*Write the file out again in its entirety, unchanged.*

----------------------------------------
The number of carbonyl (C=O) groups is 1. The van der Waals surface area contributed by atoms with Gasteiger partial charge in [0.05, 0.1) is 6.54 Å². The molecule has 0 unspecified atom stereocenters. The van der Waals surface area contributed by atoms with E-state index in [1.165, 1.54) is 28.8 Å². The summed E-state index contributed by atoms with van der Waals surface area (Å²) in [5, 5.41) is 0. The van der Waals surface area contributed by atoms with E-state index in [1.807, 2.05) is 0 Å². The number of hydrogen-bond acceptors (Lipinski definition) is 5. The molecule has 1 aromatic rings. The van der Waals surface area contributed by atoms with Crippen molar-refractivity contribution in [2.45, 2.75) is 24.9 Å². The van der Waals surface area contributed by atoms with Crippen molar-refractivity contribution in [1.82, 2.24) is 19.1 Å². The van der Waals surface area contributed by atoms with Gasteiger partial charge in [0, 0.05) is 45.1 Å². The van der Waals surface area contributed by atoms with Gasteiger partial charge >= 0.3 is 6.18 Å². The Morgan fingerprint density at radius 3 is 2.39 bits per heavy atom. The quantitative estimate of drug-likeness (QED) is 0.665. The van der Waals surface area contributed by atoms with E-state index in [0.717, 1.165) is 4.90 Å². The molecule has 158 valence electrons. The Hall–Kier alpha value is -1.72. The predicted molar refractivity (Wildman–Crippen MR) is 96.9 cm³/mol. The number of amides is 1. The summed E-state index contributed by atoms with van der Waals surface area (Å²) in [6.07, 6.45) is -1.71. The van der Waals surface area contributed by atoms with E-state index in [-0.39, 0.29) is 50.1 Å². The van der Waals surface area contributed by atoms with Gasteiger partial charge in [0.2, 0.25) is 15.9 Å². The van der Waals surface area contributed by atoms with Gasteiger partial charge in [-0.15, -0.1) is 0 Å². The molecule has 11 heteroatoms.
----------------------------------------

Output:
The number of carbonyl (C=O) groups is 1. The van der Waals surface area contributed by atoms with Gasteiger partial charge in [0.05, 0.1) is 6.54 Å². The molecule has 0 unspecified atom stereocenters. The van der Waals surface area contributed by atoms with E-state index in [1.165, 1.54) is 28.8 Å². The summed E-state index contributed by atoms with van der Waals surface area (Å²) in [5, 5.41) is 0. The van der Waals surface area contributed by atoms with E-state index in [1.807, 2.05) is 0 Å². The number of hydrogen-bond acceptors (Lipinski definition) is 5. The molecule has 1 aromatic rings. The van der Waals surface area contributed by atoms with Crippen molar-refractivity contribution in [2.45, 2.75) is 24.9 Å². The van der Waals surface area contributed by atoms with Crippen molar-refractivity contribution in [1.82, 2.24) is 19.1 Å². The van der Waals surface area contributed by atoms with Gasteiger partial charge in [0, 0.05) is 45.1 Å². The van der Waals surface area contributed by atoms with Gasteiger partial charge >= 0.3 is 6.18 Å². The Morgan fingerprint density at radius 3 is 2.39 bits per heavy atom. The quantitative estimate of drug-likeness (QED) is 0.665. The van der Waals surface area contributed by atoms with E-state index in [0.717, 1.165) is 4.90 Å². The molecule has 158 valence electrons. The Hall–Kier alpha value is -1.72. The predicted molar refractivity (Wildman–Crippen MR) is 96.9 cm³/mol. The number of amides is 1. The summed E-state index contributed by atoms with van der Waals surface area (Å²) in [6.07, 6.45) is -1.71. The van der Waals surface area contributed by atoms with E-state index in [-0.39, 0.29) is 50.1 Å². The van der Waals surface area contributed by atoms with Gasteiger partial charge in [0.2, 0.25) is 15.9 Å². The van der Waals surface area contributed by atoms with Gasteiger partial charge in [-0.15, -0.1) is 0 Å². The molecule has 11 heteroatoms.